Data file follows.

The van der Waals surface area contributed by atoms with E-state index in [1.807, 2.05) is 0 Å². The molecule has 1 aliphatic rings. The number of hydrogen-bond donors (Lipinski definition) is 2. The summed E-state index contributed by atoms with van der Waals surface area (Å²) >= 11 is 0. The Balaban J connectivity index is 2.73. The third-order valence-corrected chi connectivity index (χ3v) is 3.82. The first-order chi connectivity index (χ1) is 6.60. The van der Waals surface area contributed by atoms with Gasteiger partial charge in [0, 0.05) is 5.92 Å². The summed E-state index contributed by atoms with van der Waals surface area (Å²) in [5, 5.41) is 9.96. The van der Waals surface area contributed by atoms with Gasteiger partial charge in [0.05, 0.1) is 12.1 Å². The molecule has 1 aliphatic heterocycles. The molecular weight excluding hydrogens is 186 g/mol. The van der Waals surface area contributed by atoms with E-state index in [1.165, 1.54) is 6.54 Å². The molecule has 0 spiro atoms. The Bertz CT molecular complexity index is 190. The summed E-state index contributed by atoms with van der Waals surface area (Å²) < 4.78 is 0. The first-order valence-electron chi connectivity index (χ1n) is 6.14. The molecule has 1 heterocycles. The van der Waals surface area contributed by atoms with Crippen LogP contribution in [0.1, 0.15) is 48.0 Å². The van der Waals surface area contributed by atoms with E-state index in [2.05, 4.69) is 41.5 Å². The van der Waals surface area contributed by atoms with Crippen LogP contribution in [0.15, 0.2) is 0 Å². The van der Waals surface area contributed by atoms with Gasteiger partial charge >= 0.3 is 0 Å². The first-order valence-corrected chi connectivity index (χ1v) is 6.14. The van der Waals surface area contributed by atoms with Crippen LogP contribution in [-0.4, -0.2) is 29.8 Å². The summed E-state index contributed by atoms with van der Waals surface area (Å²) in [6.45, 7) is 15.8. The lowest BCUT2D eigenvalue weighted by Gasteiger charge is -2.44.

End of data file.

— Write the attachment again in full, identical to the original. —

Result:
The van der Waals surface area contributed by atoms with E-state index in [1.807, 2.05) is 0 Å². The molecule has 1 aliphatic rings. The number of hydrogen-bond donors (Lipinski definition) is 2. The summed E-state index contributed by atoms with van der Waals surface area (Å²) >= 11 is 0. The Balaban J connectivity index is 2.73. The third-order valence-corrected chi connectivity index (χ3v) is 3.82. The first-order chi connectivity index (χ1) is 6.60. The van der Waals surface area contributed by atoms with Gasteiger partial charge in [0, 0.05) is 5.92 Å². The summed E-state index contributed by atoms with van der Waals surface area (Å²) in [5, 5.41) is 9.96. The van der Waals surface area contributed by atoms with Gasteiger partial charge in [0.05, 0.1) is 12.1 Å². The molecule has 1 aliphatic heterocycles. The molecular weight excluding hydrogens is 186 g/mol. The van der Waals surface area contributed by atoms with E-state index in [1.165, 1.54) is 6.54 Å². The molecule has 0 spiro atoms. The Bertz CT molecular complexity index is 190. The summed E-state index contributed by atoms with van der Waals surface area (Å²) < 4.78 is 0. The first-order valence-electron chi connectivity index (χ1n) is 6.14. The molecule has 1 heterocycles. The van der Waals surface area contributed by atoms with Crippen LogP contribution in [0.1, 0.15) is 48.0 Å². The van der Waals surface area contributed by atoms with E-state index in [2.05, 4.69) is 41.5 Å². The van der Waals surface area contributed by atoms with Crippen LogP contribution in [0.15, 0.2) is 0 Å². The van der Waals surface area contributed by atoms with Gasteiger partial charge >= 0.3 is 0 Å². The first-order valence-corrected chi connectivity index (χ1v) is 6.14. The van der Waals surface area contributed by atoms with Crippen LogP contribution in [-0.4, -0.2) is 29.8 Å². The summed E-state index contributed by atoms with van der Waals surface area (Å²) in [6.45, 7) is 15.8. The lowest BCUT2D eigenvalue weighted by Gasteiger charge is -2.44.